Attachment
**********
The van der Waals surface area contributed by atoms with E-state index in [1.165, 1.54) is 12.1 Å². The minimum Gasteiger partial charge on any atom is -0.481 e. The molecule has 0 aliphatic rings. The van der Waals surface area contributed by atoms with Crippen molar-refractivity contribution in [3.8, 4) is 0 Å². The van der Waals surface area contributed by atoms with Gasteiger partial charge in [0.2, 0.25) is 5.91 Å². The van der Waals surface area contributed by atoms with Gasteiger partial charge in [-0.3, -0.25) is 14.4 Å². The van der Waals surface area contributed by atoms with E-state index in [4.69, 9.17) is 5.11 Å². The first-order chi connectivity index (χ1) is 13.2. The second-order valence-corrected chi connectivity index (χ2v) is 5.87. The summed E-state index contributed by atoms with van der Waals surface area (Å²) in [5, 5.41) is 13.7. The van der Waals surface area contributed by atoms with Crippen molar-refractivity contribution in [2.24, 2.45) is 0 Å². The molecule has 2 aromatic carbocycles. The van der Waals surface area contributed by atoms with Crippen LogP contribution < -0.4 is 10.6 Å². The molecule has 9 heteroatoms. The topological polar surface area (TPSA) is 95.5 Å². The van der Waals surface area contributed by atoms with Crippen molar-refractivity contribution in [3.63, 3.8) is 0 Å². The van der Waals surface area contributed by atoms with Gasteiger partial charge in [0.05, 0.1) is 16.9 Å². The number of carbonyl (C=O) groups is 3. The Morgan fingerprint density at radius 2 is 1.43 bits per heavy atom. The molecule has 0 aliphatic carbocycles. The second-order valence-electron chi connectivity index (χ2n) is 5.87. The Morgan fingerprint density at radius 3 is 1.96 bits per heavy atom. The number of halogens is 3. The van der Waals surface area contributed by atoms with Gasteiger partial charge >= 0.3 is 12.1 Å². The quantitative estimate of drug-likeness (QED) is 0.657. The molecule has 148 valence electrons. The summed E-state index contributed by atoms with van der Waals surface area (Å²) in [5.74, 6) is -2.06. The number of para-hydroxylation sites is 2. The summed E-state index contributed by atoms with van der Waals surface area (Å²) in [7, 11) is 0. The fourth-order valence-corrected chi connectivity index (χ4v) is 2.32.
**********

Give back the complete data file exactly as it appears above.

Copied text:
The van der Waals surface area contributed by atoms with E-state index in [1.165, 1.54) is 12.1 Å². The minimum Gasteiger partial charge on any atom is -0.481 e. The molecule has 0 aliphatic rings. The van der Waals surface area contributed by atoms with Crippen molar-refractivity contribution in [3.8, 4) is 0 Å². The van der Waals surface area contributed by atoms with Gasteiger partial charge in [0.2, 0.25) is 5.91 Å². The van der Waals surface area contributed by atoms with Gasteiger partial charge in [-0.3, -0.25) is 14.4 Å². The van der Waals surface area contributed by atoms with E-state index in [4.69, 9.17) is 5.11 Å². The first-order chi connectivity index (χ1) is 13.2. The second-order valence-corrected chi connectivity index (χ2v) is 5.87. The summed E-state index contributed by atoms with van der Waals surface area (Å²) in [5, 5.41) is 13.7. The van der Waals surface area contributed by atoms with Crippen molar-refractivity contribution in [2.24, 2.45) is 0 Å². The molecule has 2 aromatic carbocycles. The van der Waals surface area contributed by atoms with Crippen LogP contribution < -0.4 is 10.6 Å². The molecule has 9 heteroatoms. The topological polar surface area (TPSA) is 95.5 Å². The van der Waals surface area contributed by atoms with Crippen molar-refractivity contribution in [3.63, 3.8) is 0 Å². The van der Waals surface area contributed by atoms with Gasteiger partial charge in [0.05, 0.1) is 16.9 Å². The number of carbonyl (C=O) groups is 3. The Morgan fingerprint density at radius 2 is 1.43 bits per heavy atom. The molecule has 0 aliphatic carbocycles. The second-order valence-electron chi connectivity index (χ2n) is 5.87. The Morgan fingerprint density at radius 3 is 1.96 bits per heavy atom. The number of halogens is 3. The van der Waals surface area contributed by atoms with Gasteiger partial charge >= 0.3 is 12.1 Å². The quantitative estimate of drug-likeness (QED) is 0.657. The molecule has 148 valence electrons. The summed E-state index contributed by atoms with van der Waals surface area (Å²) in [5.74, 6) is -2.06. The number of para-hydroxylation sites is 2. The summed E-state index contributed by atoms with van der Waals surface area (Å²) in [7, 11) is 0. The fourth-order valence-corrected chi connectivity index (χ4v) is 2.32.